Results of 2 hour water consumption in 30 minute time bins can be seen in Figure 2C. Analysis revealed significant main effects of dose [F(3, 41)=7.77 p<.001], bin [F(3, 41)=15.04 p<.001] and a significant dose*bin interaction [F(9, 123)=1.96 p<.05]. Post-hoc tests revealed a significant decrease in water consumption at the 60 minute bin for the 1 and 2 mg/kg doses (p<.05) and a continued significant decrease in water consumption at the 90 minute bin for the 2 mg/kg dose (p<.05).
Results of 2 hour water consumption collapsed over time on day 7 can be seen in Figure 2D. Analysis indicated a significant main effect of dose [F(3, 41)=7.77 p<.001] which post-hoc tests confirmed was due to significant decreases in consumption in the 0.5 (p<.05), 1 (p<.01), and 2 mg/kg (p<.001), doses compared to vehicle injected controls.
Results of habituation days 1–6 of home cage locomotor monitoring with concomitant DID ethanol access can be seen in Figure 3A. The mean ethanol intake over habituation was 4.9 ± 0.15 g/kg and the mean activity was 3,004 ± 0.69 cm traveled during the 2 hour ethanol access session.
The time-course of locomotion as a function of WIN dose and concomitant DID ethanol intake can be seen in figure 3B. Analysis revealed a significant main effect of dose [F(2, 135)=4.17 p<.05]. The total ethanol consumed as well as total cumulative distance traveled during the 2 hour sessions can be seen in figure 3C. There was a significant main effect of dose for both ethanol consumption [F(2, 45)=32.6 p<.001] and locomotion [F(2, 45)=4.17 p<.05]. Post-hoc tests confirmed that these effects were due to significant decreases in both ethanol intake (p<.001) and locomotion (p<.05) compared to vehicle injected controls following the highest (2 mg/kg) dose.
Animals were surgically implanted with bilateral guide cannulae aimed at the pVTA using a Kopf Model 1900 Stereotaxic Alignment System (Tujunga, CA) equipped with a 1 micron resolution micro manipulator see (Boehm et al., 2002; Moore & Boehm, 2009) for specific procedural details. Briefly, animals were anesthetized using an i.p. injection of a ketamine/xylazine cocktail (0.1ml/10g body weight), implanted bilaterally with stainless steel guide cannulae (15.5 mm long; 25 gauge) using previously published stereotaxic coordinates (from Bregma: lateral 0.5 mm, caudal 3.64 mm, and ventral 2.0 mm), given a subcutaneous injection of 5mg/kg Rimadyl and allowed to recover in a heated bedding lined cage. After recovery from anesthesia animals were singly housed for the remainder of the experiment in large bedding lined rat cages (24 × 47.5 × 20.5 cm) to avoid interference of the cage top with the implanted cannulae and stylets.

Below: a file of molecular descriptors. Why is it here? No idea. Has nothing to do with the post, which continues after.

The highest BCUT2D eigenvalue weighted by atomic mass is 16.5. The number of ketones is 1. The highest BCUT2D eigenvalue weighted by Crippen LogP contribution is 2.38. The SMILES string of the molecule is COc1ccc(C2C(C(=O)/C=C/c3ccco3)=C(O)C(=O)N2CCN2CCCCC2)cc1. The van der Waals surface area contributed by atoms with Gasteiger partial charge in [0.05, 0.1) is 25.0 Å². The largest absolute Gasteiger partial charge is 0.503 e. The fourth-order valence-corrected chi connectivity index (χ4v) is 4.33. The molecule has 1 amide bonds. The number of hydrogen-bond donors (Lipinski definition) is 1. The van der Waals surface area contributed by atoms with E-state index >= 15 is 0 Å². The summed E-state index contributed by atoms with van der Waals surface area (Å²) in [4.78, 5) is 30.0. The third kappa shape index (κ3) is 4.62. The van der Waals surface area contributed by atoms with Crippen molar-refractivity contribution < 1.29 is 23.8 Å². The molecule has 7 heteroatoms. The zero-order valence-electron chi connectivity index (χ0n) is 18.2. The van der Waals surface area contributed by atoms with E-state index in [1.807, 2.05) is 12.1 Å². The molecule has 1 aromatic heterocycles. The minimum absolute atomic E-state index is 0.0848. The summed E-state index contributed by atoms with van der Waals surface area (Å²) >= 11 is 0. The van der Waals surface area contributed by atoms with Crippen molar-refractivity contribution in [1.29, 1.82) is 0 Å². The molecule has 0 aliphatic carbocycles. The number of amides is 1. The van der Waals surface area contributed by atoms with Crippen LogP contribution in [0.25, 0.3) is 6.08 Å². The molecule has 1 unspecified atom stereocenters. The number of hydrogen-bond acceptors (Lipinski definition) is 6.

Anatomical control groups with cannulae aimed at the anterior VTA (aVTA) were included in a follow-up DID study to determine site-specificity of drug action. Surgical procedures for these animals were identical to those for pVTA studies with the exception of the location of the implanted guide cannulae in the caudal axis (from Bregma: 3.16 mm).
The procedural timeline for experiment 2 can be seen in Table 3. Twenty-four hrs after recovery from surgery (or post-surgery day 2) stylets were removed from guide cannulae and immediately replaced to ensure that they remained patent. This manipulation occurred during the ‘ON’ phase of the light/dark cycle. Daily DID procedures were initiated starting 48 hrs after surgery (post-surgery day 3); water bottles were replaced with sipper tubes containing 20% unsweetened ethanol solution and fluid volumes were recorded immediately before and just after ethanol presentation each day. However, immediately prior to ethanol access on post-surgery days 3–6, stylets were removed and animals were restrained for 60s (days 3 and 4) and 90s (days 5 and 6). The goal of this restraint was to begin habituating the animals to the microinjection procedure. On post-surgery days 7 and 8, animals received “mock” microinjections and 90s of restraint prior to ethanol presentation. These mock microinjections served to further acclimate the animals to the challenge day microinjection procedures (day 7); microinjectors were inserted, the tips of which only went 1mm past the tip of the guide cannulae. No fluid was infused during mock microinjection procedures. On post-surgery day 7 animals were microinjected with one of three doses of WIN (0.25, 0.5, or 1 µg/side) or vehicle and immediately given access to ethanol solution. Microinjections were given in volumes of 200nL/side/mouse, so fluid volume was kept constant and concentration of WIN in the solution was manipulated. Based on previously mentioned microinjection work from our lab (Boehm et al., 2002; Moore & Boehm, 2009) and data confirming that the highly lipophilic nature of cannabinoids dramatically limits the distance they travel in extracellular fluid (Kreitzer et al., 2002), we were confident that drug action was limited to the regions of interest. On days 6 and 7 fluid volumes were recorded in 30-minute intervals to determine drug/intake related temporal relationships. Immediately following 2 hour ethanol access on day 7 animals were sampled for determination of BECs. Anatomical (aVTA) control groups were treated identically to the pVTA groups with the exception of the intermediate (0.5 µg/side) dose group which was not included.